Homeless People: Learn to Live in Abundance
Abundance is the condition of being in rich supply. Ironically, the best model for living in abundance came from a homeless hitchhiker I met many decades ago. This was when I still routinely picked up hitchhikers and sometimes brought them home. He was homeless in the sense that he had no home or permanent place of residence. This particular fellow, whose name I no longer recall, stayed with me for a week, even shadowing me at work. When he decided he’d received what he needed, he knew it was time to move on with his life. I wished him well because he’d given as much as he’d received.
What impressed me about him was his lack of insecurity. Despite not having a penny in his pocket, he didn’t seem worried about where his next meal would come from or where he’d lay his head. He told me he once had a job selling encyclopedias and had set the sales record in his first month. He walked away from that job with no regrets. Perhaps abundance means something different to everyone.
I received another lesson in abundance from a woman I met in a homeless shelter. At the time, I thought that if you lived in a homeless shelter, you lacked resourcefulness. I was wrong. This woman went to amazing lengths to help her daughter maintain ties to her neighborhood and school. She did whatever she needed to do for her daughter. She used the address of a friend so her daughter could stay in her school. She even drove her daughter back to her former neighborhood to go trick-or-treating.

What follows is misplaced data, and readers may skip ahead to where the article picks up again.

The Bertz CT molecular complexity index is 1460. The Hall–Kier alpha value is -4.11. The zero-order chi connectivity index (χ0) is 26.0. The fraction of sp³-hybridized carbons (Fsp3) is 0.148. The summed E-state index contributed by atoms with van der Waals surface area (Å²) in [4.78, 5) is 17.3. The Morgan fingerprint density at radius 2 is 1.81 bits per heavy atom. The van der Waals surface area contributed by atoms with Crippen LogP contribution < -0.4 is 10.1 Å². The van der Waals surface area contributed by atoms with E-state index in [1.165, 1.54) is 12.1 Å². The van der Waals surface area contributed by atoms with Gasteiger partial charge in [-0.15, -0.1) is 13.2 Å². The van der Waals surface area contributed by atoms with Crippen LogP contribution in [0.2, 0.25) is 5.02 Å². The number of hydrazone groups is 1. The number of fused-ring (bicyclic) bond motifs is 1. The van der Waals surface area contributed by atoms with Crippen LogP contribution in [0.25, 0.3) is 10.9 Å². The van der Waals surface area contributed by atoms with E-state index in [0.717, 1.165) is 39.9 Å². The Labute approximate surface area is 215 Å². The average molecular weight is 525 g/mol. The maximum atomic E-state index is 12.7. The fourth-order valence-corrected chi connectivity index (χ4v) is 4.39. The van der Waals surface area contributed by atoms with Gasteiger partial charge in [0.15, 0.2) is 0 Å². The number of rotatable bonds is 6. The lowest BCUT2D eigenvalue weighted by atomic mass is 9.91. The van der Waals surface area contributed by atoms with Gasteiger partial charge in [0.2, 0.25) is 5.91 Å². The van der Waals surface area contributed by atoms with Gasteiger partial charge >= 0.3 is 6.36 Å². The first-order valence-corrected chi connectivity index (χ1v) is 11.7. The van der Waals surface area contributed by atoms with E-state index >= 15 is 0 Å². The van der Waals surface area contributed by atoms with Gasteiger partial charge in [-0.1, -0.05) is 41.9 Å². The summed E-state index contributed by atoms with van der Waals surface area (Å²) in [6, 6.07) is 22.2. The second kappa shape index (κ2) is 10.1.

She did all this despite the “help” she received from a transitional housing program for the homeless. She had to live there until she showed “she was ready for a permanent home.” But this model was incompatible with what the woman really needed: above all else, to maintain the social network with her previous neighborhood. The agency serving her didn’t understand that their model was failing the woman; instead. They saw a personal or moral failure on the woman’s part.
In 2001, I was saddened to learn about the passing of Al McGuire, the former Marquette University basketball coach and a respected basketball television analyst. Rick Majeris — a former student, a friend and a successful college basketball coach himself — wrote an obituary. In it, he stated that Al believed and taught that you are poor only when you can no longer dream.
Although not homeless, Al knew that to dream is to contemplate the possibility of doing or being something greater than you are now. Even when you’re homeless, you dream. Similar to my homeless acquaintances, I wish to feel secure without needing an abundance of material things. I dream of the day when anyone who wants a home can secure a permanent place to live. And I’m doing more than just dreaming of it, though.
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Tracy Chapman Dreaming on a World
I’ll keep on wishing
We must always keep dreaming
Of a world
With equality and justice
There could be a world
Without poverty and sickness
Of a world
Without hunger and homelessness
Of a world
Where all people live in peace
Of a world
On a world